The crippling cyber-attack on Sony Pictures Entertainment has been traced to a five-star hotel in Bangkok, reports from foreign media said yesterday.
The hackers, believed to belong to a pro-North Korea group, carried out their devastating and embarrassing attack with the help of a high-speed Wi-Fi connection at the elegant St Regis Bangkok hotel, according to the reports that cited an unnamed source.
It remained unknown yesterday whether the hacking, which took place in the early hours of December 2, was carried out in a guestroom or in a public area.
Cyber-security experts traced the hackers' "digital footprints" to the hotel although they did not rule out the possibility the offence was carried out remotely and the perpetrators took advantage of the hotel's open network, according to the source.
The management of St Regis Bangkok is aware of the incident and is investigating, according to a hotel employee who spoke on condition of anonymity.
The hotel will comment publicly when it has sufficient information, the staffer said.
The attack shut down most of the Hollywood Studio's entertainment arm for more than a week. The hackers released sensitive data over the Internet, including employee salaries and Social Security numbers along with high-quality digital versions of several unreleased films.
Cyber-attack the "work of pro-North Korea supporters"
Meanwhile, the North Korean government's state-run media said the cyber-attack may have been the work of pro-Pyongyang supporters. They also dismissed charges that the country itself was to blame as a "wild rumour", Reuters reported yesterday from Seoul and Boston.
An article from the state KCNA news agency said North Korea had "called on the world" to defend it from a forthcoming Sony Pictures Entertainment comedy, "The Interview", which features a plot to assassinate North Korean leader Kim Jong-un.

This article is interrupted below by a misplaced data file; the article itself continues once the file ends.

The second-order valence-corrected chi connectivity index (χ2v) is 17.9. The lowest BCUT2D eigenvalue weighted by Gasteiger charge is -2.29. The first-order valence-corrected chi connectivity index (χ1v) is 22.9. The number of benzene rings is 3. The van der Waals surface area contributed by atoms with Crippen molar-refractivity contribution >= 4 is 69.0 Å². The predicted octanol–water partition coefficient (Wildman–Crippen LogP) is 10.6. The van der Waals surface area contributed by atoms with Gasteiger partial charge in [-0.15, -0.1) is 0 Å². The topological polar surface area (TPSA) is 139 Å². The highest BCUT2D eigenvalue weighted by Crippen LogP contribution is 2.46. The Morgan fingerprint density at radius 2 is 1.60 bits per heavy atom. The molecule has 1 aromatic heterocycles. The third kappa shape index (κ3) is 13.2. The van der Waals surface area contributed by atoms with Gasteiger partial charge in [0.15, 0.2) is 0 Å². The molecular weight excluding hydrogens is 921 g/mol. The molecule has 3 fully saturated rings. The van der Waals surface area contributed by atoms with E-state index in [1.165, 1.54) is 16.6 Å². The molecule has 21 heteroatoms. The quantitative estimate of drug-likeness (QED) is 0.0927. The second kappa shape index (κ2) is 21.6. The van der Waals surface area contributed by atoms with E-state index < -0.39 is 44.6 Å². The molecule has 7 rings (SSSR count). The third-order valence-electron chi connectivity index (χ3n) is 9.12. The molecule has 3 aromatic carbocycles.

North Korea has described the film as an "act of war".
"The hacking into Sony Pictures Entertainment might be a righteous deed of the supporters and sympathisers of the DPRK in response to its appeal," the KCNA article said, using the official DPRK acronym for North Korea.
The article, which represents Pyongyang's most detailed response about the attack to date, denounced South Korea, accusing Seoul of "floating the false rumour that the North was involved in the hacking".
It also warned the United States that "there are a great number of supporters and sympathisers of the DPRK all over the world".
It said Guardians of Peace, the hacking gang that has taken responsibility for the attack at the Sony Corp unit, was one such group. A North Korean diplomat has denied Pyongyang was behind the attack, though a US national security source said it was a suspect.
Joseph DeTrani, a former senior US intelligence official who has served as a special envoy in negotiations with Pyongyang, said that North Korea has historically been truthful when making statements about its involvement in attacks.